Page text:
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Salamun Alaikum (Peace be upon you)


Copyright Š 2009 Joseph A Islam: Article last modified 29th November 2011

Albeit the word 'Amen' (Ameen) is never found in text form in the Quran as a culmination to prayer, there is also no prescription in the Quran that only Quranic words can be recited in prayer. In fact, in formal prayers, many prayers are recited which are not found in the Quran, such as the Tashahhud. Therefore, rather than dismissing the term 'Amen' as non-Quranic, it is far better to understand what it means or implies and to make an 'informed' decision whether to make use of it in one's prayer or not. The word 'Amen / Ameen' means 'So be it', 'Verily' and 'Truly'. It is usually used as an expression which declares a statement as true. We note a long tradition with those that align themselves with the faith of Abraham making use of such a term as a culmination to a prayer. For example, we note in the Old Testament textual references to 'Amen'. Deuteronomy 27:17 "Cursed be he that removeth his neighbour's landmark. And all the people shall say, Amen." [1] Deuteronomy 27:18 "Cursed be he that maketh the blind to wander out of the way. And all the people shall say, Amen." [2]

Deuteronomy 27:19 "Cursed be he that perverteth the judgment of the stranger, fatherless, and widow. And all the people shall say, Amen." [3] The usages of 'Amen' in the above contexts are well known to mean "So be it"; "verily" and "truly". We note similar expressions in the New Testament. For example: Matthew 6:13 "And lead us not into temptation, but deliver us from evil: For thine is the kingdom, and the power, and the glory, for ever. Amen" [4] Here the meaning of 'Amen' follows a similar rendering as 'verily", 'truly" or 'so be it'. This understanding is also attested by etymology sources. "O.E., from L.L. amen, from Ecclesiastical Gk. amen, from Hebrew amen "truth," used adverbially as an expression of agreement (e.g. Deut. xxvii.26, I Kings i.36; cf. Mod.Eng. verily, surely, absolutely in the same sense), from Sem. root a-m-n "to be trustworthy, confirm, support." Used in O.E. only at the end of Gospels, otherwise translated as Soรฐlic! or Swa hit ys, or Sy! As an expression of concurrence after prayers, it is recorded from early 13c." [5] Although we find no mention of 'Amen/Ameen' in the context of prayer in the Quran, it is well known to retain the same meaning as 'so be it', 'truly' or 'verily' as in its Hebrew equivalent. All renderings of the expression retain the essence of the word as an affirmation of a statement. Muslims recite this at the end of prayer, in particular the Quranic prayer of Surah Fateha.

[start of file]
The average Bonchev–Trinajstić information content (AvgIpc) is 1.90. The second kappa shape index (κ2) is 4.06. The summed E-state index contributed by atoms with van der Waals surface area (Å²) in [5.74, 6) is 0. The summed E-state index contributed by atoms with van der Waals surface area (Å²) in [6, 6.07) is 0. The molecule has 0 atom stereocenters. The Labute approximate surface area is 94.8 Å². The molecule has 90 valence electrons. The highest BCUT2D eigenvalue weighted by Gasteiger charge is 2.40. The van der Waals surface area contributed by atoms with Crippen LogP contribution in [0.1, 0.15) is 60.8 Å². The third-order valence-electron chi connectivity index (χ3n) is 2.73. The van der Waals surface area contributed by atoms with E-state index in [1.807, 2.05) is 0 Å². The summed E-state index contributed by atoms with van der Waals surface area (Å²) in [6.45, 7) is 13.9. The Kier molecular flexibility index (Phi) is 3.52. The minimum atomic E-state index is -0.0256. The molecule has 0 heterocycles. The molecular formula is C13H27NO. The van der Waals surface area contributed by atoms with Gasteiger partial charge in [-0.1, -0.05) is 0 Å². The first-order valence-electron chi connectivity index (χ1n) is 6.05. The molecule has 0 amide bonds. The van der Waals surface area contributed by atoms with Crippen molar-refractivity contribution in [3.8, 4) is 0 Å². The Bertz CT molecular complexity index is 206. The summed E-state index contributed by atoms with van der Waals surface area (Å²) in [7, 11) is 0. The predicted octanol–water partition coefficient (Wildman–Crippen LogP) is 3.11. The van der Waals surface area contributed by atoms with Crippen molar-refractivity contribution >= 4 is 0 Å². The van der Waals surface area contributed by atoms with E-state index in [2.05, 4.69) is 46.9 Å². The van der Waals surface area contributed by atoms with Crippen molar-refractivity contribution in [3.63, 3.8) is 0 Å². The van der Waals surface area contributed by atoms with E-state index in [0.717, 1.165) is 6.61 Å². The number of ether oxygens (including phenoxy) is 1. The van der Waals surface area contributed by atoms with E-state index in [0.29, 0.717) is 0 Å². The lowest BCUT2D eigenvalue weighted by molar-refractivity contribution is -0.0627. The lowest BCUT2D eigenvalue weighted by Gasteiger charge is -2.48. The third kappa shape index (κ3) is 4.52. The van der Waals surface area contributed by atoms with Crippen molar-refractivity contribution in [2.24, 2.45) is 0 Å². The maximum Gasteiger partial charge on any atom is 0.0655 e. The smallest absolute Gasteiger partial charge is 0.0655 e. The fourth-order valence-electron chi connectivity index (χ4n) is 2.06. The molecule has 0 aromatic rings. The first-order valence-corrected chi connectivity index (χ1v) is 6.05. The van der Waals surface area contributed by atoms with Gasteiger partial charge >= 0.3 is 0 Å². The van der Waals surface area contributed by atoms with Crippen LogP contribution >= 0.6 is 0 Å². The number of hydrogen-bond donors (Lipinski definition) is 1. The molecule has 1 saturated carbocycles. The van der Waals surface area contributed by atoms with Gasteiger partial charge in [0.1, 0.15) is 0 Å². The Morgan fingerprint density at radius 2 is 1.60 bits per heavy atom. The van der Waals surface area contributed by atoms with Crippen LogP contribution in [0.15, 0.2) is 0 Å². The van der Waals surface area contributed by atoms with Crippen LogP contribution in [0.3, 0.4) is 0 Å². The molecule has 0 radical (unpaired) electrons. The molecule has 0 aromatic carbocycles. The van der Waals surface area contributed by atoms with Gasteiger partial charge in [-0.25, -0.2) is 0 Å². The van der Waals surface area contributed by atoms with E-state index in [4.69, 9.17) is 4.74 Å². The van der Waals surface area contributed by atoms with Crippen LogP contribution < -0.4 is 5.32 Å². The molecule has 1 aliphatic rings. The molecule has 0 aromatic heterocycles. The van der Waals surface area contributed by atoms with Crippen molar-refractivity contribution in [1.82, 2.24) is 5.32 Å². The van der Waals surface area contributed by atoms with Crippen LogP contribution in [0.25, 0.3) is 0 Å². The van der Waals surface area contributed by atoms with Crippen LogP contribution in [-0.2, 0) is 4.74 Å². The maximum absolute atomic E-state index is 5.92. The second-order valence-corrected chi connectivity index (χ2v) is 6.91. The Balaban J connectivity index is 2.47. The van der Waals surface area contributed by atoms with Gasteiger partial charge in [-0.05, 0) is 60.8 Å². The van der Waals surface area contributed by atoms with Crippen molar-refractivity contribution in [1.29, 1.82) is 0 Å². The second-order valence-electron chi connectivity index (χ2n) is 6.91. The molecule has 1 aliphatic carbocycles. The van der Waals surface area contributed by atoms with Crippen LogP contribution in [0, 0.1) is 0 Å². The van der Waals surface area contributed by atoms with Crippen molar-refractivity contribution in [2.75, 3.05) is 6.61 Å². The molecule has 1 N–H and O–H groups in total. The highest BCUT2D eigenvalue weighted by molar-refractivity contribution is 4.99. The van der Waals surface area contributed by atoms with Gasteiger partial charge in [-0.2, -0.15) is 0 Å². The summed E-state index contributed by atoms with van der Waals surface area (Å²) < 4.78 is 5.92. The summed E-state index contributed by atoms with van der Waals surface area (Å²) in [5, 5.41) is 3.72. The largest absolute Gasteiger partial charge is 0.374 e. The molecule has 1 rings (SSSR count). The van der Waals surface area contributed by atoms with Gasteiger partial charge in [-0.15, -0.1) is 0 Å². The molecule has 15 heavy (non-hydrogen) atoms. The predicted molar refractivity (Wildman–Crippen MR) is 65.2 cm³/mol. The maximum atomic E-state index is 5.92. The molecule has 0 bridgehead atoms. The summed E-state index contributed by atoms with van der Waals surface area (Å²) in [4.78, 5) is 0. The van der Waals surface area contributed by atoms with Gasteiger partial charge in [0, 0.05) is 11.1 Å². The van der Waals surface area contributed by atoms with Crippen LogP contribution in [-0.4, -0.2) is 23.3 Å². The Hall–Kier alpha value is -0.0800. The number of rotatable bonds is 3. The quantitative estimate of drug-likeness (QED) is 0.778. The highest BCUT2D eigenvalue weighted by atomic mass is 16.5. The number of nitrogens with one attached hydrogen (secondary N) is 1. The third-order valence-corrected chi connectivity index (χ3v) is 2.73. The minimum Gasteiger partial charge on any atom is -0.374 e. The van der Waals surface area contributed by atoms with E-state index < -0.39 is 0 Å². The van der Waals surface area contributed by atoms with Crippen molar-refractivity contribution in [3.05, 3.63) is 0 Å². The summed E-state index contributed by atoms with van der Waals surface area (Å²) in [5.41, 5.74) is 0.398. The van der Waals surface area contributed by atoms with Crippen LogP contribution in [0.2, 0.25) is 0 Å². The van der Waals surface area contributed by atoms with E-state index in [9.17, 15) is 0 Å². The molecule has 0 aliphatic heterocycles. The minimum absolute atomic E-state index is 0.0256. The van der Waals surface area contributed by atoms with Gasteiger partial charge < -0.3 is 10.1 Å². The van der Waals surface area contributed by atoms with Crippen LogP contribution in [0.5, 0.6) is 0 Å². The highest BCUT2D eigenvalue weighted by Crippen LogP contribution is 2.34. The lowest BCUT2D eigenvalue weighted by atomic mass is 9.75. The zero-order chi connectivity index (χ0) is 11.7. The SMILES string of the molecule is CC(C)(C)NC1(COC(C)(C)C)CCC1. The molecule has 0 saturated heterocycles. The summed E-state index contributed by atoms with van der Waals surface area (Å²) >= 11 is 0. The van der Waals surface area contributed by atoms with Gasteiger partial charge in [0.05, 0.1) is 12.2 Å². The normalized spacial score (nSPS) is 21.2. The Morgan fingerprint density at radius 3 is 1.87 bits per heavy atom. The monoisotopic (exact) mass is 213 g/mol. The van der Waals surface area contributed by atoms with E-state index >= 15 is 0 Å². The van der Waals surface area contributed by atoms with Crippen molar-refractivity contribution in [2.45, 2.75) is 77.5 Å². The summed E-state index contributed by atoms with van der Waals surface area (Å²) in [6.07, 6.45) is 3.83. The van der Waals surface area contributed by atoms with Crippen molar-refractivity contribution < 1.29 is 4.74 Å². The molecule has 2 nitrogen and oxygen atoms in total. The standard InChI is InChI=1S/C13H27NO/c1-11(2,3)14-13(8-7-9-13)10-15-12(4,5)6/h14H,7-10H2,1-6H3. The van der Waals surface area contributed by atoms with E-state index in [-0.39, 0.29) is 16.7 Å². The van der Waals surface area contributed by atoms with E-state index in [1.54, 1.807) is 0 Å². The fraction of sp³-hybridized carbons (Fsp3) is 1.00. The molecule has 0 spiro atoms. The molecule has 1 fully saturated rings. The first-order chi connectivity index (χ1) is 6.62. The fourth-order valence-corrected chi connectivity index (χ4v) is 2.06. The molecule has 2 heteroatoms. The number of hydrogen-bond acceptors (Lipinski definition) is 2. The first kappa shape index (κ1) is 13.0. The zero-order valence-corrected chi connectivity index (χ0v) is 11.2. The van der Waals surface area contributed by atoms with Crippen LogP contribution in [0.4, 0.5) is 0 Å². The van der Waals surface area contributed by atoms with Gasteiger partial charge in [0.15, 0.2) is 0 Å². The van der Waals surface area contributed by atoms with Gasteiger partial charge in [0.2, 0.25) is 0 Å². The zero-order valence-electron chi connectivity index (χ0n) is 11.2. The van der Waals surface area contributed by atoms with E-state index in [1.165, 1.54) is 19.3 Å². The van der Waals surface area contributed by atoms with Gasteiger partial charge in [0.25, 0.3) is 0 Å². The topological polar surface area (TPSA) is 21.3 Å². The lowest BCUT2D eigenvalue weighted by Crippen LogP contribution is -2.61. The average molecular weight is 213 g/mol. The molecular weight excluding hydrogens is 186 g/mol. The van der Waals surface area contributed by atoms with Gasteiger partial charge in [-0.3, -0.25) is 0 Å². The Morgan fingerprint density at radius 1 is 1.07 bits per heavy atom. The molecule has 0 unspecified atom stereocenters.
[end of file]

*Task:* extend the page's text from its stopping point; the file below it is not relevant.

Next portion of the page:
Source: Edward Lanes Lexicon [6]


We noted that the word Ameen / Amen carried the meaning of "So be it", "Truly" or '"Verily", in the Old and New Testament as well as in the general Arabic parlance with reference to prayer. There are no prescriptions or prohibitions as to what should or should not be recited in prayer. Meaningful prayer which draws from Quranic narratives and supplements it with personal prayer does not contravene any verse of the Quran. However, with any recitation, one should always make use of meaningful, goodly words which have purpose and touch the core of one's spiritual faculties. Recitation should be understood, as utterance without meaning is in breach of the Quran (4:43) and the underlying wisdom not to approach prayer - hatta ta 'lamu ma taqulun (until you know what you are saying). It is far better to understand the words we make use of in our prayer and to make an informed decision as to whether we deem it appropriate to make use of them or not. I would humbly assert that this measured 'approach' is actually Quranic.

REFERENCES [1] The Bible, King James Version [2] Ibid. [3] Ibid. [4] Ibid. [5] Online Etymology Dictionary [online] [Accessed 29th November 2011] [6] LANE. E.W, Edward Lanes Lexicon, Williams and Norgate 1863; Librairie du Liban Beirut-Lebanon 1968, Volume 1, Page 102 Highlights marked in red on the lexicon excerpt are my own insertions. They have no bearing on the original text other than they emphasise relevance to the topic at hand. These are merely illustrations and have solely been utilised for educational and explanatory purposes.

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